The HABD will provide the remaining $500,000 for the Villas at Titusville Early Childhood Development Program, which is expected to be completed within 12 months, through its capital improvements fund budget; the agency also recently announced that it has secured a $500,000 grant to renovate the existing onsite day care center facility.
Other HABD plans include the construction of approximately six houses on the property behind the Titusville Library on Sixth Avenue, as well as the development of 56 lots on which new affordable homes will be built. For these efforts, the HABD has partnered with the Birmingham Land Bank Authority, which transforms vacant, abandoned, and tax-delinquent properties into areas that increase community and overall … property values.
Units in Titusville’s Memorial Park have been remodeled to include new floors; the complex also has a new pool, air conditioning in the gym, and fresh dugouts on the baseball field.
Another plus: DC BLOX recently opened its flagship hub data center on Sixth Street South across from Memorial Park. The initial investment is for 20 jobs with the potential to grow up to $785 million in capital investment. In addition, Tyson asked DC BLOX for a 15-year agreement to install a computer lab in the Memorial Park recreation center, which resulted in company officials promising to not only update the computers but also buy chairs, tables, and a printer for the facility.
“On my side, during my time on the City Council, I promised to install the alarm system to secure the [facility],” Tyson said. “[We have] $18,000 for the security system and the Wi-Fi.”
Other improvements in the Memorial Park area include remodeling of the Golden Flake Snack Foods plant, located down the road at the end of Golden Flake Drive, as well as expansions of both the Smith and Gaston and Davenport and Harris funeral homes.
Aside from seeing homes built and businesses expanded, Titusville will also see transportation improvements, such as bus depots or shelters and parking lots. Metro Area Express (MAX) Transit, the bus system operated by the Birmingham Jefferson County Transit Authority (BJCTA), has plans for Titusville as part of its $20 million grant that will be used to place Birmingham Bus Rapid Transit Project (BRT Project) hubs throughout the city, including across from Davenport and Harris Funeral Home on Martin Luther King Jr. Drive and Third Avenue Southwest.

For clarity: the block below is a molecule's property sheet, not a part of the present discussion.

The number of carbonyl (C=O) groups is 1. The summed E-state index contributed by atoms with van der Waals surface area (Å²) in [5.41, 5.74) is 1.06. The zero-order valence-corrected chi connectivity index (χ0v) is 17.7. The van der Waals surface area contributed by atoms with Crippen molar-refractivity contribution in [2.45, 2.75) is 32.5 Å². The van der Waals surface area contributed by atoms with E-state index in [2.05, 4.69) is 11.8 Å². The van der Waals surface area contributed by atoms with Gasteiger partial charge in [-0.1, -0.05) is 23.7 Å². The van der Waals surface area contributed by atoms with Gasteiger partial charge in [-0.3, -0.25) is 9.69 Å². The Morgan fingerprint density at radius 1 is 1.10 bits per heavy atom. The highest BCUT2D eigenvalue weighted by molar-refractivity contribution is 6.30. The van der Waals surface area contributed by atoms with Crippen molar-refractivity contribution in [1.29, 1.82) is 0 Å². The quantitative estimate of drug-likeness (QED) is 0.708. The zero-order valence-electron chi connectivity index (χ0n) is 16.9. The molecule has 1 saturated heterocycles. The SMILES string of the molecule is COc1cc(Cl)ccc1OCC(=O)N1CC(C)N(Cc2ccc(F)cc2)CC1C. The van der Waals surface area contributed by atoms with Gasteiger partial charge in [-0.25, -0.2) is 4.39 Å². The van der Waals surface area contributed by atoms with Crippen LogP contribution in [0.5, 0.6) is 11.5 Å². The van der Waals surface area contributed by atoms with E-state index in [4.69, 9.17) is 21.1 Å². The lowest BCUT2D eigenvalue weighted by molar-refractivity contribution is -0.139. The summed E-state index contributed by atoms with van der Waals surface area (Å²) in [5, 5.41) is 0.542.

According to birminghamtransitprogram.org, “The … [BRT Project] will be a modern, enhanced transit line through Birmingham’s Jones Valley along the U.S. [Highway] 11 corridor. … It will connect 25 neighborhoods to services and provide residents with greater access to opportunities.”
When work is completed in North Titusville, efforts will begin in South Titusville and Woodland Park, Tyson said.
“If there are any vacant lots in South Titusville that can get under land banking, we will get those lots through HABD and build over there.”
For Smitherman, the rebirth of Titusville is personal. She is responsible for ensuring that the housing development is on schedule.
“I’m kind of the liaison between District 6 nonprofits and businesspeople in the city,” she said. “Sometimes it’s hard to get in touch with the city if you don’t know somebody there.”
For example, Navigate Affordable Housing Partners Inc.—a nonprofit group that focuses on ensuring safe, quality, affordable housing by focusing on the unique needs of specific neighborhoods—recently boarded up the apartments behind Westminster Presbyterian Church and the Titusville Library. Smitherman is partnering with Navigate to develop new housing, some of which will be rebuilt with support from the organization.
“That’ll help the city with demolition costs,” she said.
The Titusville Development Corp. (TDC), founded in 1984 to maintain, revitalize, and develop the community, is bringing approximately 50 new houses to North Titusville, as well, Smitherman said.
“Those are the main two nonprofits involved right now,” she said. “It’s very encouraging to see people taking pride in the community.”
Smitherman has been working with Titusville as an official since January 2019, when she was sworn in as a Birmingham City Council member as the representative for District 6, where she has lived her entire life.
“[This community] will always have a special place in my heart. We renovated my granny’s house, and just to see her … property looking a lot better means a lot. … I think [this] will bring a lot of attraction,” she said, adding that the Sixth Avenue corridor is “ripe for restaurants, gas stations, shoe shops. … The possibilities are limitless.”
Growing Toward the Future
In addition to rebuilding and renovating, Titusville is preparing for the future, part of which involves bringing science, technology, engineering, and mathematics (STEM) opportunities to the community. Last month, Smitherman met with leaders involved with UAB’s Core Curriculum, particularly those in the areas of math and science, to discuss ways to help Washington K-8 School become a STEM-focused school, as well as improve reading and math skills among “every age group.”
“If you help every age group, you can chip away at the bad habits people have, such as not knowing how to build up credit or buy a house. I think it’s very important to educate people,” said Smitherman, adding that community-wide education efforts for residents of all ages—preschoolers to seniors—could start as early as next fall, and programs will be offered both during and after the school day.
What’s best for Titusville is best for the entire city, said elected officials.
“When you improve Titusville, you will improve West End, Smithfield,” said Tyson. “All the communities over here will be affected by this.”
This article originally appeared in The Birmingham Times.